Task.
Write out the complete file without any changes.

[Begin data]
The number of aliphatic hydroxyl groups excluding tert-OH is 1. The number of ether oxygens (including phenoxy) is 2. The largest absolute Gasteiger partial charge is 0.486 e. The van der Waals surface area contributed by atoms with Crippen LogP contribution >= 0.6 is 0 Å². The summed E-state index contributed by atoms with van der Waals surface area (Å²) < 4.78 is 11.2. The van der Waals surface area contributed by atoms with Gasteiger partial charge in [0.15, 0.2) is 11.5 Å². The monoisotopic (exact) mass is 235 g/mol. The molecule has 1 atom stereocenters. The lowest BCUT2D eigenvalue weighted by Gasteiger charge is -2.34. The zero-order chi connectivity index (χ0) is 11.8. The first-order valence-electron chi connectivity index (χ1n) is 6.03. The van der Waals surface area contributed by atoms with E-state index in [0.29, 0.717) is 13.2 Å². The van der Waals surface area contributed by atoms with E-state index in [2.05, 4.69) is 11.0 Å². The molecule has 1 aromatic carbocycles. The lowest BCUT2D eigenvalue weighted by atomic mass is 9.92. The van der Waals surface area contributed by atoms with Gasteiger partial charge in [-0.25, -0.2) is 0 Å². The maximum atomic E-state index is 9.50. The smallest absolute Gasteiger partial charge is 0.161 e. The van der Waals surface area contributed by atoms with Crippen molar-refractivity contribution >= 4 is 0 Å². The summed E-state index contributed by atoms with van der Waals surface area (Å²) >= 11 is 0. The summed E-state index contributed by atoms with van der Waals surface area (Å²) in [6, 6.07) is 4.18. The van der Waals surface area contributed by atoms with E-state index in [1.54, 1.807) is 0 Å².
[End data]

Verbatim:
The number of aliphatic hydroxyl groups excluding tert-OH is 1. The number of ether oxygens (including phenoxy) is 2. The largest absolute Gasteiger partial charge is 0.486 e. The van der Waals surface area contributed by atoms with Crippen LogP contribution >= 0.6 is 0 Å². The summed E-state index contributed by atoms with van der Waals surface area (Å²) < 4.78 is 11.2. The van der Waals surface area contributed by atoms with Gasteiger partial charge in [0.15, 0.2) is 11.5 Å². The monoisotopic (exact) mass is 235 g/mol. The molecule has 1 atom stereocenters. The lowest BCUT2D eigenvalue weighted by Gasteiger charge is -2.34. The zero-order chi connectivity index (χ0) is 11.8. The first-order valence-electron chi connectivity index (χ1n) is 6.03. The van der Waals surface area contributed by atoms with E-state index in [0.29, 0.717) is 13.2 Å². The van der Waals surface area contributed by atoms with E-state index in [2.05, 4.69) is 11.0 Å². The molecule has 1 aromatic carbocycles. The lowest BCUT2D eigenvalue weighted by atomic mass is 9.92. The van der Waals surface area contributed by atoms with Gasteiger partial charge in [-0.25, -0.2) is 0 Å². The maximum atomic E-state index is 9.50. The smallest absolute Gasteiger partial charge is 0.161 e. The van der Waals surface area contributed by atoms with Crippen molar-refractivity contribution >= 4 is 0 Å². The summed E-state index contributed by atoms with van der Waals surface area (Å²) >= 11 is 0. The summed E-state index contributed by atoms with van der Waals surface area (Å²) in [6, 6.07) is 4.18. The van der Waals surface area contributed by atoms with E-state index in [1.54, 1.807) is 0 Å².